Are you Childfree?
Of course, that’s not what people really ask when they are trying to get to know you. They ask, “Do you have kids?” As a middle-aged, married woman I get it all the time. How you answer can either lead to immediate bonding over the trials of the “I’m a Parent Too” club or any number of awkward, borderline rude comments, including completely uninvited queries into your very personal affairs. How can people on both sides of this conversation help each other?
A friend of mine, herself a grandmother, confided that she always feels immediately awkward when someone of obvious child-bearing age answers that “no” they do not have kids. Where to go with the conversation from here? I don’t know how she handles it when it happens, but I’d bet money that she’ll keep on asking The Question. Her chances of getting to do parent bonding are in her favor, and I know how much she values reaching out to other human beings. Most of us would like to know how to do it better, judging from the number of books that have been published on the subject.
Okay, I’ll admit that I just turned 40 this past year. I’ve been married seven years and I just moved to a new town and recently started a new job. All this to say that I have had this question posed to me a lot in recent months. Being in new social circles gives people plenty of reason to ask questions in an attempt to get to know you. It has not always gone well, despite my best efforts. Usually I feel like a doe caught in the headlights, and I end up I am making up excuses for not having kids, explaining too much. And yes, it is possible to give too much information! So, when my co-worker asked about offspring, I tried a new tack and was reasonably pleased with the results, if not the reply. I could tell from the unframed art affixed to her office wall that she had kids, so...
I knew the question was coming, and I replied with a smile and simply said “No and none are planned, unless you count my two cats.” She immediately launched into a conversation about her kids anyway,...but did manage to mention that we have two cats also. Instead of closing the conversation like a circle with a finite “yes” or a “no”, I gave her something on the end to reach out to. She almost missed it.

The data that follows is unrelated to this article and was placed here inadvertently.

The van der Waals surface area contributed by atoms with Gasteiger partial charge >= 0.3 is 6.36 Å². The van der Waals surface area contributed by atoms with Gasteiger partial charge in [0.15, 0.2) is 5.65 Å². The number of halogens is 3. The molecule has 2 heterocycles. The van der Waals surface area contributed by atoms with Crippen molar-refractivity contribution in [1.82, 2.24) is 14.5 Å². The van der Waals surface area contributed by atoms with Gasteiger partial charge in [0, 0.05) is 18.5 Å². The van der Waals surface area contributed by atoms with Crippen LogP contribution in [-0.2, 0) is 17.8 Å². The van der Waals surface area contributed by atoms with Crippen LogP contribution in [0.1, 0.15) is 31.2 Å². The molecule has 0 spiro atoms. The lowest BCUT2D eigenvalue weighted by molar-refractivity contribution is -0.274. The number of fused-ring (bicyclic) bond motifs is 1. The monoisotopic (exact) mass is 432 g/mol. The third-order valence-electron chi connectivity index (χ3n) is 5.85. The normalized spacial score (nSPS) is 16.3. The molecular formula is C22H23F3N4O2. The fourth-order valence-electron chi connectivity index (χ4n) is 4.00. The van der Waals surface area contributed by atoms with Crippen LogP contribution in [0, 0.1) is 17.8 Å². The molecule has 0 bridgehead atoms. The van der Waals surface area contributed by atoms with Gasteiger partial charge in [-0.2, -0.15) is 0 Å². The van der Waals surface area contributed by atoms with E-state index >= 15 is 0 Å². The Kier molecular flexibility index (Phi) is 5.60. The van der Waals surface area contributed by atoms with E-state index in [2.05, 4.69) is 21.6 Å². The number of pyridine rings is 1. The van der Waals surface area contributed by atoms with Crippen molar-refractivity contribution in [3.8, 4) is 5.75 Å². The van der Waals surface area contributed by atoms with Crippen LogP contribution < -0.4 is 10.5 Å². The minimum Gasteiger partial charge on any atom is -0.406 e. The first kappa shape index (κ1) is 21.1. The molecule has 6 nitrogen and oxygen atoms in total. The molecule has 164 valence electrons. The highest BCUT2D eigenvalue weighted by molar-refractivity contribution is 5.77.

Towards the end of summer, my husband and I were invited to a backyard barbeque gathering. We were so pleased to get out and meet some locals in our newly adopted town. The hostess was a friend of a friend who was visiting with us. Our hostess ran a daycare center out of her home, a lovely person indeed, but we were having a hard time finding what we had in common – other than both being women and living in the same proximal neighborhood. Perhaps the reason for this lies in the fact that much of the evening’s conversations revolved around other people’s children, the O.P.C. dilemma. At one point in the evening, another party guest, formerly employed by our hostess, asked me directly “Any children?” I replied with a “no.” Bad move. She chose to dismiss my closed remark with an arrogant “Oh, not yet!” I was floored by the complete misunderstanding that just occurred and the conversation, mostly one-sided, just rolled right along. I exchanged glances across the patio with my sister-in-law and I think she approved of my silence. It was the kinder, easier thing to do, and I realized I created this situation by leaving her no clue as to my status or interests. By replying with a closed “no” I gave her nothing to hang onto, conversationally.